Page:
Ilmenite and rutile are used to make white pigments for paints, paper, and plastic. Titanium can be extracted from these ores and used to manufacture metallic parts where lightweight and high strength are needed. Zircon is used for abrasive and insulating purposes and monazite contains rare earth elements.

Mozambique receives funds for reducing carbon emissions

Mozambique has become the first country in the world to receive a payment from the Forest Carbon Partnership Facility (FCPF) for reducing carbon emissions.

The Forest Carbon Partnership Facility, which is a World Bank trust fund, paid the country US$6.4 million for reducing carbon emissions by 1.28 million tons since 2019. This is the first of four payments under the country's Emission Reductions Payment Agreement (ERPA) with FCPF that could unlock up to US$50 million for reducing CO2 emissions in the central province of Zambezia by 10 million tons.

Under the agreement, the Zambezia Integrated Landscape Management Programme (ZILMP) is pursuing a strategy of reducing deforestation and forest degradation whilst implementing measures to improve the lives of rural people. The programme covers nine districts in Zambezia where three million hectares of forest cover 56 per cent of the territory. It has been calculated that over one per cent of this woodland is being destroyed each year, due largely to slash and burn practices by small scale farmers, charcoal production, and illegal logging.

Mozambique received the payment after submitting an official monitoring report confirming the emission reductions along with an independent third-party verification which was carried out between September 2020 and May 2021.

According to the World Bank's representative in Mozambique, Idah Pswarayi-Riddihough, "preventing deforestation and increasing efforts to restore those forests that have already been damaged are the twin actions essential to ensuring a safer, climate-resilient, and more prosperous future for local communities and the country as a whole". She added that the funds will "provide much-needed finances to improve sustainable forest management and resilience".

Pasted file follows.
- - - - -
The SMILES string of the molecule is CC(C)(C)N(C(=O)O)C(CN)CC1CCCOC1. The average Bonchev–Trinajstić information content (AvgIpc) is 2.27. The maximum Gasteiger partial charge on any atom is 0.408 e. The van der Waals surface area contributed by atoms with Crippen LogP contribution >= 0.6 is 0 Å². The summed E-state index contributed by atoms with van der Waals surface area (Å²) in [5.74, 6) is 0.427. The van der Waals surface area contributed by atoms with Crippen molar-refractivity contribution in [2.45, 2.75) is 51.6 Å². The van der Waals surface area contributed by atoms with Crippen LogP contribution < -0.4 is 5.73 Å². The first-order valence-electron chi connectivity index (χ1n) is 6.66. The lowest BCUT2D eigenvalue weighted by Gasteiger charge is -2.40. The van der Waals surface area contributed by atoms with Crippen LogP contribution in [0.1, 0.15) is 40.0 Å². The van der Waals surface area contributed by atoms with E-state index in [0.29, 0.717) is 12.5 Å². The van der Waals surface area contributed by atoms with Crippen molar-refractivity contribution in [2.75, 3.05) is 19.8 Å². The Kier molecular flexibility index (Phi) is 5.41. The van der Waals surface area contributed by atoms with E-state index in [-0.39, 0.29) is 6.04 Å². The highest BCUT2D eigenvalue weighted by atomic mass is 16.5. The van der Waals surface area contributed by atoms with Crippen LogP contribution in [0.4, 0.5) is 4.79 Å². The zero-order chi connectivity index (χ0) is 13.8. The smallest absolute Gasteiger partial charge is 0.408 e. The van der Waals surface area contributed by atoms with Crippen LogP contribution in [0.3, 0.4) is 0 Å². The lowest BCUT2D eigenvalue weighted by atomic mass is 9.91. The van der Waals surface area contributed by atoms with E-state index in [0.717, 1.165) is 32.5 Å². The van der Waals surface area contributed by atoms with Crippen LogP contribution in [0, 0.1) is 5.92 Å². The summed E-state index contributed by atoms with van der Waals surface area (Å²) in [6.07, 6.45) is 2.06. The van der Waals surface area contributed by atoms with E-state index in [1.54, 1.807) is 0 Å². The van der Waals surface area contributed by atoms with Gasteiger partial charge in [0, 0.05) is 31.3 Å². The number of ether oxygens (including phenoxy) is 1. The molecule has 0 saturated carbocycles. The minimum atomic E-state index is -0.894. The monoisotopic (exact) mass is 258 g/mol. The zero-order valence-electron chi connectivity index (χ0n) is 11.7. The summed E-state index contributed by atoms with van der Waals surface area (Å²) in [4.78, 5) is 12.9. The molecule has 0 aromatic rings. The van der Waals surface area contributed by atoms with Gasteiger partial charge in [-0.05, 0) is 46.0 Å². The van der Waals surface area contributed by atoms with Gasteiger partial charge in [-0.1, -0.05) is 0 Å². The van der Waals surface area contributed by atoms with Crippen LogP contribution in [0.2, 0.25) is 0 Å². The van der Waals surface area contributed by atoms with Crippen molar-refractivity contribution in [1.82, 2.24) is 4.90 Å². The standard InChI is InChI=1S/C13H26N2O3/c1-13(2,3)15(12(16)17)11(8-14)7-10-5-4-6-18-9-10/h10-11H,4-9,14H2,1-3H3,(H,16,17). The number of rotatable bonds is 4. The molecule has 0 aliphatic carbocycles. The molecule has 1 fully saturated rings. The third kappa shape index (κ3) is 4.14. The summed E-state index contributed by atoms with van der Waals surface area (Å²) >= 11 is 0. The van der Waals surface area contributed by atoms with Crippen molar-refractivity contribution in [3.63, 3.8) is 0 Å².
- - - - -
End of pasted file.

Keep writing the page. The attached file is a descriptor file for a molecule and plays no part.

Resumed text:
For the World Bank, "the payment is an acknowledgement of Mozambique's contribution to the implementation of emission reduction activities, such as adopting sustainable agriculture practices, monitoring use of forest resources or restoring degraded land".

The programme covers the districts of Alto Molocue, Gile, Gurue, Ile, Maganja da Costa, Mocuba, Mocubela, Mulevala, and Pebane. In these districts, local communities will receive payments based on their contribution to reducing deforestation. According to the World Bank, "this will allow the stakeholders to continue promoting community management of natural resources and restoration of degraded areas while stimulating conservation-friendly, nutrition-sensitive, and climate-smart farming models".

The recognition of the country's carbon emissions reduction was welcomed by the Minister of Land and Environment, Ivete Maibaze, who stressed that "forest communities are the real winners here. This agreement will allow Mozambique to secure long-term finance to provide alternatives to deforestation and reward efforts to mitigate climate change, reduce poverty, and manage natural resources sustainably to meet the Nationally Determined Contributions (NDCs) targets". She added, "this is a major step forward to the country's ongoing efforts to save forests and halt deforestation".